(2) But the second option is also possible: that Luke Skywalker is the righteous one who lost the light. This much is certainly true, as we have seen in the sequel trilogy. Luke was supposed to be the beacon of righteousness, and indeed he was… until he lost the light and gave up, going into self-imposed exile on Ahch-To. That all is true. What makes this a bit more difficult is that it’s not as obviously clear what evil once dead is returning. In light of The Rise of Skywalker, we might look at this and presume that it’s talking about Palpatine – but I’m not sure Claudia Gray had that in mind, given the timing of all this. So it’s also possible that it is the First Order rising – the Empire was long thought dead, but the First Order seized the opportunity afforded to them by Luke’s absence and emerged from the shadows as a new and better ‘Empire’.
I could see it being either of these – and possibly even both – but I lean toward the first one as being the most probable and the one that fits best.
“One will ascend to the highest of the Jedi despite the foreboding of those who would serve with him.” (94)
Ok, I actually think this one is pretty obvious too. In the book, Rael Averross thinks that this is actually about Qui-Gon Jinn, who was invited to join the Jedi High Council despite his many disagreements with them. That’s a reasonable conclusion for him to make. But I think we can now see that this is fulfilled in Anakin Skywalker. Unlike Qui-Gon (who declined the offer to join the Council), Anakin truly did ascend to the highest of the Jedi Order, taking a seat on the Jedi Council. But this happened against the wishes of the Jedi on the Council – those who would serve with him – and they didn’t even grant him the rank of master. So the Jedi Council didn’t like it, they weren’t comfortable with it, they sensed the danger… and yet Anakin ascended to the highest of the Jedi Order.
“Only through sacrifices of many Jedi will the Order cleanse the sin done to the nameless. The danger of the past is not the past, but sleeps in an egg. When the egg cracks, it will threaten the galaxy entire. When the Force itself sickens, past and future must split and combine. A Chosen One shall come, born of no father, and through him will ultimate balance in the Force be restored.” (133-134)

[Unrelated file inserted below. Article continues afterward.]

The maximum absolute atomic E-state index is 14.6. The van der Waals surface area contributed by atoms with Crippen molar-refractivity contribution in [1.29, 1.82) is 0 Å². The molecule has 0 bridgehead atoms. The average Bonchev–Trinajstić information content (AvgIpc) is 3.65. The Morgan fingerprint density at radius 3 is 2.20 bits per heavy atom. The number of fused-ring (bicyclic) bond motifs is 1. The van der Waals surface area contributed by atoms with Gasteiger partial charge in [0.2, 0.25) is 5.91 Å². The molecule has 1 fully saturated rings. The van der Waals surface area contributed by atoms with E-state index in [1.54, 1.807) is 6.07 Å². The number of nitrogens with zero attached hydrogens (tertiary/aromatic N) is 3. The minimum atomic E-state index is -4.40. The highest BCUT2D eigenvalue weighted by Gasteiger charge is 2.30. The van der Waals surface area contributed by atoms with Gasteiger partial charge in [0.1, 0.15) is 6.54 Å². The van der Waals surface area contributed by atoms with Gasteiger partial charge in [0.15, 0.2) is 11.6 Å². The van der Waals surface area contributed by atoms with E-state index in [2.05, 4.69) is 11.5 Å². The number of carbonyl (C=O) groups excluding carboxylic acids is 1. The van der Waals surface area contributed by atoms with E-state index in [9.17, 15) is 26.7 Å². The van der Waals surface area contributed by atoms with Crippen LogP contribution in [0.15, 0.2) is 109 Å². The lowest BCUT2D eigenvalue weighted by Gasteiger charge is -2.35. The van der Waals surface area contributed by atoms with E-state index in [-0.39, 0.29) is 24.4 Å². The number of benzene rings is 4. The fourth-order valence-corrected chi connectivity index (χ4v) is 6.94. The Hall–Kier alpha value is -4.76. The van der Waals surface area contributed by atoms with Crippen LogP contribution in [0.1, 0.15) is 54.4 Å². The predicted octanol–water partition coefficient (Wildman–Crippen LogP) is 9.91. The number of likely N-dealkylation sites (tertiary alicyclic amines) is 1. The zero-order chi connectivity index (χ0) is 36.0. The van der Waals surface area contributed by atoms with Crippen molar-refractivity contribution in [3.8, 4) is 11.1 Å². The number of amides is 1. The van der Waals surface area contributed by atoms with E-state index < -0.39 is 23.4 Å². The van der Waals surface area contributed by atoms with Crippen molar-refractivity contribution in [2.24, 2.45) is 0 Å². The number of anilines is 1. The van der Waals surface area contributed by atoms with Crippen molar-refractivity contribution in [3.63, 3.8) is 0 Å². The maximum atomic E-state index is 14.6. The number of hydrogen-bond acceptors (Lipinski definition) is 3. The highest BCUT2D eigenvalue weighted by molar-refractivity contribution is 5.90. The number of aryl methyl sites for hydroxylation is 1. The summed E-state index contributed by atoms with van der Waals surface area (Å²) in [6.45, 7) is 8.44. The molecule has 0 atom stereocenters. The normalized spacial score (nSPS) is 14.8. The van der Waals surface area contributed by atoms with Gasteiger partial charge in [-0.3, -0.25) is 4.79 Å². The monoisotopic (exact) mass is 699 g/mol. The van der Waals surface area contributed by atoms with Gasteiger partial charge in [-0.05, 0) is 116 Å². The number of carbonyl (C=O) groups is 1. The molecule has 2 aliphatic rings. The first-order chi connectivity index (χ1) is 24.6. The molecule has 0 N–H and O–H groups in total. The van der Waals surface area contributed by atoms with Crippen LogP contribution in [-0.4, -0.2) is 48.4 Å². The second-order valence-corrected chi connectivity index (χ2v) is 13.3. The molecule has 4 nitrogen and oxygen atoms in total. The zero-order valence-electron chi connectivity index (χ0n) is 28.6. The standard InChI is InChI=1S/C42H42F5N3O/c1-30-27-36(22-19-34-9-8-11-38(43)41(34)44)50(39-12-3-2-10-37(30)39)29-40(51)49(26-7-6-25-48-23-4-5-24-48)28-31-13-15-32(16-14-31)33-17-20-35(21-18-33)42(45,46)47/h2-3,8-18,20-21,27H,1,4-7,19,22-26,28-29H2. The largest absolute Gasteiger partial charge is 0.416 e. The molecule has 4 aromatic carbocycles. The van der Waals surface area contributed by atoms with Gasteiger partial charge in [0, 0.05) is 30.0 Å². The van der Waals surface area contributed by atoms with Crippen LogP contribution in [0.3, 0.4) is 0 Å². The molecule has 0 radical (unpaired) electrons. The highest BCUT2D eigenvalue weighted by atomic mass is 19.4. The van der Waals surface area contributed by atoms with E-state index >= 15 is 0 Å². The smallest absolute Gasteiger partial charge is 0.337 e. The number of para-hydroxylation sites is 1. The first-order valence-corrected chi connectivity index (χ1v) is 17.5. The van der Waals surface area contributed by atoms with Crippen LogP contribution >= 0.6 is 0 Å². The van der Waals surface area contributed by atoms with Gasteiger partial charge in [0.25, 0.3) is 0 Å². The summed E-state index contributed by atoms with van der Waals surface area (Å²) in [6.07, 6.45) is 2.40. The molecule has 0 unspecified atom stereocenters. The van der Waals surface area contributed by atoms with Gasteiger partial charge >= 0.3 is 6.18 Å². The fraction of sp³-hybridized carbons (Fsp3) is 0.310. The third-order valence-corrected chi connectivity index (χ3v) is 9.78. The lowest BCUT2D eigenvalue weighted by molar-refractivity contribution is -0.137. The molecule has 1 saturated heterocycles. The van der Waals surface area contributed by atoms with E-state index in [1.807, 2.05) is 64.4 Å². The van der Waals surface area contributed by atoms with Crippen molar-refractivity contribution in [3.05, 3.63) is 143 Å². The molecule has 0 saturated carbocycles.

This is the first time that we’ve ever gotten a look at just what the Chosen One prophecy says, and in the book this whole thing is listed in a series, but we’ll look at it here phrase by phrase.
“Only through sacrifices of many Jedi will the Order cleanse the sin done to the nameless.”
I think this pretty obviously hints at Order 66, when many Jedi would be sacrificed – but who are the nameless? That’s the big question. In other words, it’s saying here (I believe) that through Order 66 the Jedi Order is cleansed from the sin they committed against the nameless. I’m sure there are many options for who the nameless are, but I think of two main ones. (1) The first one comes from the context of the book, and it fits into the larger story too, and it’s this: the nameless are those enslaved and overlooked across the galaxy. The book records how the Czerka Corporation enslaved many people, and it shows how the Jedi and the Republic didn’t really care nor try to act in many of these situations. Contextually, then, this would fit with the nameless, and furthermore it would make sense why a slave would be the one to rise up and avenge them. (2) The other option, though, is one I thought of in the larger story of Star Wars: the clones. They’re nameless in the sense that they are created for war and are simply assigned a number by the Republic. Most Jedi Generals treated their clones as individuals, but nonetheless the Jedi as a whole were complicit in the creation of clones for a single purpose: war. I think either of these options makes perfect sense, and it seems that the sins against them were only cleansed through the destruction of the Jedi, Order 66.
“The danger of the past is not the past, but sleeps in an egg. When the egg cracks, it will threaten the galaxy entire.”